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Price Trend in 2008 and Policy Options


DRC Task Force on Macro-economic Performance

From January through February this year, CPI index increased by 7.1% and 8.7% respectively, year on year, drawing extensive social attention. Under the influence of various precarious factors, China witnessed both the pressure of preventing an overheated economy and inflation as well as risks of a possible economic downturn. Under such circumstances, the macro-economic policies should be worked out in line with the actual conditions and aimed at curbing a sharp price rise as well as maintaining the steady growth of the national economy and guarding against the drastic ups and downs of the economy.

I. A Basic Judgment of Price Trend in 2008

After an incessant rise in China's consumer prices since July 2006, the prices continued to go up steeply from January through February and, in particular, the price rise reached the highest margin in February since March, 1996. In terms of the factors driving up the prices, the pressure of price rise during the first half of 2008 is obviously greater than that in the second half of the year. The supply incentive policies, the retrenchment policies and the slowdown of the global economic growth will help weaken the pressure of price rise in the second half of the year. Such being the case, CPI increase is still likely to reach a relatively high level of around 5.5% in the whole year.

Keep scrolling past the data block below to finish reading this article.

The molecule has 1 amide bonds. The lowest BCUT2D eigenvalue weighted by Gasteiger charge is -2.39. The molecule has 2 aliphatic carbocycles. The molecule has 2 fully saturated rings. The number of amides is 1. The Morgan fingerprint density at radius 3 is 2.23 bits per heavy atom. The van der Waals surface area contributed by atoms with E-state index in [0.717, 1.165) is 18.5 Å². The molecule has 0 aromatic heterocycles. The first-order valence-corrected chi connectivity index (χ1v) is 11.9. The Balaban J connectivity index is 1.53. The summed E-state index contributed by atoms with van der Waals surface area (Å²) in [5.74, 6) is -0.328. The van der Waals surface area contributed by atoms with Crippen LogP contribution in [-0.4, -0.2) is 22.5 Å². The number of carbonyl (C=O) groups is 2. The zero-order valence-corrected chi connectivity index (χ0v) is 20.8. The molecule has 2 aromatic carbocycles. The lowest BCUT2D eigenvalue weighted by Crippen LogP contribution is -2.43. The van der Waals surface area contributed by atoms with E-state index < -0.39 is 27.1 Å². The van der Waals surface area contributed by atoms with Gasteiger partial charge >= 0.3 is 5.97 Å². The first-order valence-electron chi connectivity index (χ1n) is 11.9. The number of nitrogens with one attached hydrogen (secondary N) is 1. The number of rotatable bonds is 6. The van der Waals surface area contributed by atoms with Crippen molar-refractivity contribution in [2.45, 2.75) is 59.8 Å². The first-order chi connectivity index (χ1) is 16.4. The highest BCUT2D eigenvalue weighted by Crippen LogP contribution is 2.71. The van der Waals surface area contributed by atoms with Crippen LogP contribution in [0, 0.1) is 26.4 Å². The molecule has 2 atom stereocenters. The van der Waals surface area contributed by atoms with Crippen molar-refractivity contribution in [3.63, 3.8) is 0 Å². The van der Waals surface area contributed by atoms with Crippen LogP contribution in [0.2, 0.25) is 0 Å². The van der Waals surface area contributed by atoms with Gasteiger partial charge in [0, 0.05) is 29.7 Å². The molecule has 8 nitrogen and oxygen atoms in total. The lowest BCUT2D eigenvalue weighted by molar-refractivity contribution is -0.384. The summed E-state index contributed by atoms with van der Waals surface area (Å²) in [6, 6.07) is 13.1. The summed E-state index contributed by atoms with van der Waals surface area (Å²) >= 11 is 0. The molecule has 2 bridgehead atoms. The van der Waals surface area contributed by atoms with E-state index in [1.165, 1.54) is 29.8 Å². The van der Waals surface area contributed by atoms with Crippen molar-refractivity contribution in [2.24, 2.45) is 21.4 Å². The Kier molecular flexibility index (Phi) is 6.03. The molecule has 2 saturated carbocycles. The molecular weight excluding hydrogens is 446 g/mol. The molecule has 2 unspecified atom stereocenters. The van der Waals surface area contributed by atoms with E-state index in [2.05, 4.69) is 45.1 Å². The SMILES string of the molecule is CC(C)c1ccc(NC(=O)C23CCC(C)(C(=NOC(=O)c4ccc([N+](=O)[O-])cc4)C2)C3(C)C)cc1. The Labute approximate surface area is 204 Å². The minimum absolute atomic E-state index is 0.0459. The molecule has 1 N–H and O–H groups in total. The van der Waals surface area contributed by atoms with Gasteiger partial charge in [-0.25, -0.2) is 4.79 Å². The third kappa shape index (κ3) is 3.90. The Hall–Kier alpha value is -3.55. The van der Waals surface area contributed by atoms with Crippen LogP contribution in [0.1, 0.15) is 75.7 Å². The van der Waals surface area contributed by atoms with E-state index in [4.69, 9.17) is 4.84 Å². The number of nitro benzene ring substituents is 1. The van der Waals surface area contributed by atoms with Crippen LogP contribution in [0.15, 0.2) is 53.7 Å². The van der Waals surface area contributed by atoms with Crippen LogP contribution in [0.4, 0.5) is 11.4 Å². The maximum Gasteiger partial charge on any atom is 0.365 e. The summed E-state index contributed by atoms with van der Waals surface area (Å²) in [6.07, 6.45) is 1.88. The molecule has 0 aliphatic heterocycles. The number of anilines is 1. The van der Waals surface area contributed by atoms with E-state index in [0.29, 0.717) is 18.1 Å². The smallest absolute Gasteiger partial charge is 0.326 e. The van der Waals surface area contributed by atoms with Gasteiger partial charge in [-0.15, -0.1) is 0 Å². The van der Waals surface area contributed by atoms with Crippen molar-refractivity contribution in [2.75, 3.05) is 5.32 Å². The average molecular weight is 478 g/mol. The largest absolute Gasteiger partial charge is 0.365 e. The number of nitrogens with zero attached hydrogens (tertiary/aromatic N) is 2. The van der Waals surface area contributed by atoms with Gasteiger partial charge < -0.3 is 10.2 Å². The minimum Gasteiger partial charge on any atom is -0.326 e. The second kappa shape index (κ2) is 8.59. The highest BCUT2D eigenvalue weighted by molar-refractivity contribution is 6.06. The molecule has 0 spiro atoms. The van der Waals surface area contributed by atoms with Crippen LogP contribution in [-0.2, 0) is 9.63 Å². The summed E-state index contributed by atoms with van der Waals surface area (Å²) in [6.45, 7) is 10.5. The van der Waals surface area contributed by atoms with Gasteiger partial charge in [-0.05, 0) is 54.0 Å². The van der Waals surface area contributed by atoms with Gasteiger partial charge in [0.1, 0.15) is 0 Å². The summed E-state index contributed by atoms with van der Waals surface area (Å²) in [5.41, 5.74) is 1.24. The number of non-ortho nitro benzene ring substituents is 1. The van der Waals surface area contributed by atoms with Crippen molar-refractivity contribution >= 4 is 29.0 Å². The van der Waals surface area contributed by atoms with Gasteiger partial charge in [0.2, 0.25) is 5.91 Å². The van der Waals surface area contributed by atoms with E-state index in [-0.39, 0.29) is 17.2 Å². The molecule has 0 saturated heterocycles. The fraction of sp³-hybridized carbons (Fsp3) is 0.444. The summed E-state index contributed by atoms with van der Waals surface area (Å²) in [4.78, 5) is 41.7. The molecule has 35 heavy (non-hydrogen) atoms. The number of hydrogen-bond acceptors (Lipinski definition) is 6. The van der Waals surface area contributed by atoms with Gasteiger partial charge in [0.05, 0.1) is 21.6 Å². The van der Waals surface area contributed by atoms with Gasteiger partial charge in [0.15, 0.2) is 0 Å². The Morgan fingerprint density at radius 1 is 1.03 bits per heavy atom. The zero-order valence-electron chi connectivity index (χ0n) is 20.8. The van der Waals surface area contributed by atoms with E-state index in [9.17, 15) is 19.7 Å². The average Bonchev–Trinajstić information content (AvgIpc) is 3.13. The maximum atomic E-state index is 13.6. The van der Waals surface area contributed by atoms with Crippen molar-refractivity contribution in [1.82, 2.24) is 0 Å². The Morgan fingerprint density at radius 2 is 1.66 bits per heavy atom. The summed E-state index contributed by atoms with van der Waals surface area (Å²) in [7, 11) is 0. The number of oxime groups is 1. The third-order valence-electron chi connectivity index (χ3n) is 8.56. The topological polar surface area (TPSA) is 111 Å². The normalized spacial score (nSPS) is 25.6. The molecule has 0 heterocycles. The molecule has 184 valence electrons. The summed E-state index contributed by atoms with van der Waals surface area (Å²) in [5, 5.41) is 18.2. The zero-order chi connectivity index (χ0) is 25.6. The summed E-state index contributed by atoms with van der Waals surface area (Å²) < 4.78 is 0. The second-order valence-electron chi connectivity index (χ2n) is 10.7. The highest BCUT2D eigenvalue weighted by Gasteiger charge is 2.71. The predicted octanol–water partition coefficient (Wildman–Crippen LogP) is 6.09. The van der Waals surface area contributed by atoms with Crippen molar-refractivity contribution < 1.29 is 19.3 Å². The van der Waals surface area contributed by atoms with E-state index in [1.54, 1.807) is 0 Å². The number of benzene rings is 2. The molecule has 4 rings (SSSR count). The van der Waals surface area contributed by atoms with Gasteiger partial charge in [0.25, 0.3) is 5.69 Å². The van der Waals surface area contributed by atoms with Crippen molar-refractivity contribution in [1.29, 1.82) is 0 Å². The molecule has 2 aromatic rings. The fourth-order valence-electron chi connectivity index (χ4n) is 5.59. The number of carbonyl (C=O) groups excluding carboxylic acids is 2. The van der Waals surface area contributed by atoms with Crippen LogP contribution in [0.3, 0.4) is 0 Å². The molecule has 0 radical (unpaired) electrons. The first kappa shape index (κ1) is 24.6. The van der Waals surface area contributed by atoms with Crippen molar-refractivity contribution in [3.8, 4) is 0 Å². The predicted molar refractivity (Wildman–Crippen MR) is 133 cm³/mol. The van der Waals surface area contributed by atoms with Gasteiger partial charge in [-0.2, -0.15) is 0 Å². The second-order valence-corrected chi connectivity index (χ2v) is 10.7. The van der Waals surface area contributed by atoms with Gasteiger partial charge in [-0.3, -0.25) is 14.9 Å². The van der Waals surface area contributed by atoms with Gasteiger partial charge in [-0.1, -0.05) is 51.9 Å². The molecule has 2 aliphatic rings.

1. Snow and ice storms played an evident role in driving up the commodity prices in the first quarter

The catastrophic snow and ice storms hitting south China in the beginning of 2008 not only incurred huge direct economic losses but also caused a serious impact on the consumer price rise during the first quarter. On current estimates, the snow and ice storms will lead to a rise of 0.89 percentage points in food prices and increase the consumer prices by 0.28 percentage points for the whole year (calculated at the weight price of 31.96% constituted by food prices in consumer prices). The impact took place mainly in the first quarter. During the first quarter, the food prices would increase by 3.55 percentage points as a result of the snow and ice storms and the consumer prices would climb by 1.13 percentage points. That is to say, in the consumer price rise from January through February, over one percentage points were caused by snow and ice storms.

2. Pig supply will remain tight for a longer period of time, pig prices will remain high, yet the price rise will slow down